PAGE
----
Indian National Account


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India’s National Accounts

It is emphasised that in view of the essentially de-centralized character of the Indian Statistical System, the continental size of the country with large diversities and federal character of polity, the Indian System of National Accounts to include regional accounts at the State level and below. The term National Accounts Statistics (NAS) in this overview should be interpreted in the inclusive sense.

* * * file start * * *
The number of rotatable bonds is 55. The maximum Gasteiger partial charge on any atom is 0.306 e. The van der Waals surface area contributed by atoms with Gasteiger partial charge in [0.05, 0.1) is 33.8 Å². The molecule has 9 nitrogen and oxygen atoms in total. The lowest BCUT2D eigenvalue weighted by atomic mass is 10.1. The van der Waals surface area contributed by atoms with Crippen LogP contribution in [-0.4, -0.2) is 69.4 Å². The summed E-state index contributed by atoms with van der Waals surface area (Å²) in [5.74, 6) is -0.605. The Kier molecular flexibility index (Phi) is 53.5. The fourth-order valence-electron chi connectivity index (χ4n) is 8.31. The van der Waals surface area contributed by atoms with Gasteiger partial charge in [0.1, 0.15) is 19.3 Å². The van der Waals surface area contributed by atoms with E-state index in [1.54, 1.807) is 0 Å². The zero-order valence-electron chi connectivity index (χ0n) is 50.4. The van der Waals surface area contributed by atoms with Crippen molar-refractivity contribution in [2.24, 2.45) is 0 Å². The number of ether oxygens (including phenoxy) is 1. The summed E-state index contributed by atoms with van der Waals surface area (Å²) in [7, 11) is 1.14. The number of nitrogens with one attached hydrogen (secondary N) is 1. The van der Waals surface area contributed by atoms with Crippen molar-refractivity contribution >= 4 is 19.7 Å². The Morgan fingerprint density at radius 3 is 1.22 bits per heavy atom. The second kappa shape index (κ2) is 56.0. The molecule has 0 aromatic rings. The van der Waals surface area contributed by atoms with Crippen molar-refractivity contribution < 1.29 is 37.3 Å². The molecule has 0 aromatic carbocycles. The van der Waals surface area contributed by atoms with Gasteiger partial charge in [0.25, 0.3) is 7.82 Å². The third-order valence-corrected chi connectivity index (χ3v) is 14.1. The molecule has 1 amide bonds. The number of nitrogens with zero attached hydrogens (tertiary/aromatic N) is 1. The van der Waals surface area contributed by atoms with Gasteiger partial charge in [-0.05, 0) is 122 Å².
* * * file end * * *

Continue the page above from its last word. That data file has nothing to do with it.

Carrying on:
The NAS is a framework that provides an internally consistent description of National macro economy based on the processing of data generated by the entire National statistical system. The estimates of National income and related aggregates and accounts are derived statistics that draw on basic data available from different primary sources. The primary sources consist of data generated as a by-product of public administration system (such as land records, collection of direct and indirect taxes, civil registration of births and deaths, etc.) as well as data collected directly through censuses and sample surveys conducted by official agencies of the Central and State Governments. For certain newly emerging activities such as software, where official statistical system is not currently in place, NAS also draws on selective non-official sources. The accuracy and quality of the National account estimates depend on (a) geographical coverage and quality of primary data; and (b) the methods, procedures and approximations used in translating the primary data into NAS framework. While the underlying concepts and methodology of compilation has been mostly standardised under the United Nations’ System of National Accounts (UN-SNA), procedures and approximations are shaped by the country-specific data collection system. For making the estimates comparable over time and internationally, the National Accounts Division (NAD) of the Central Statistical Organisation (CSO) maintains detailed, well documented methods and procedures unchanged till the revision of the base year when efforts are made to bring about improvements in these respects while bridging data gaps and introducing newly available better quality data.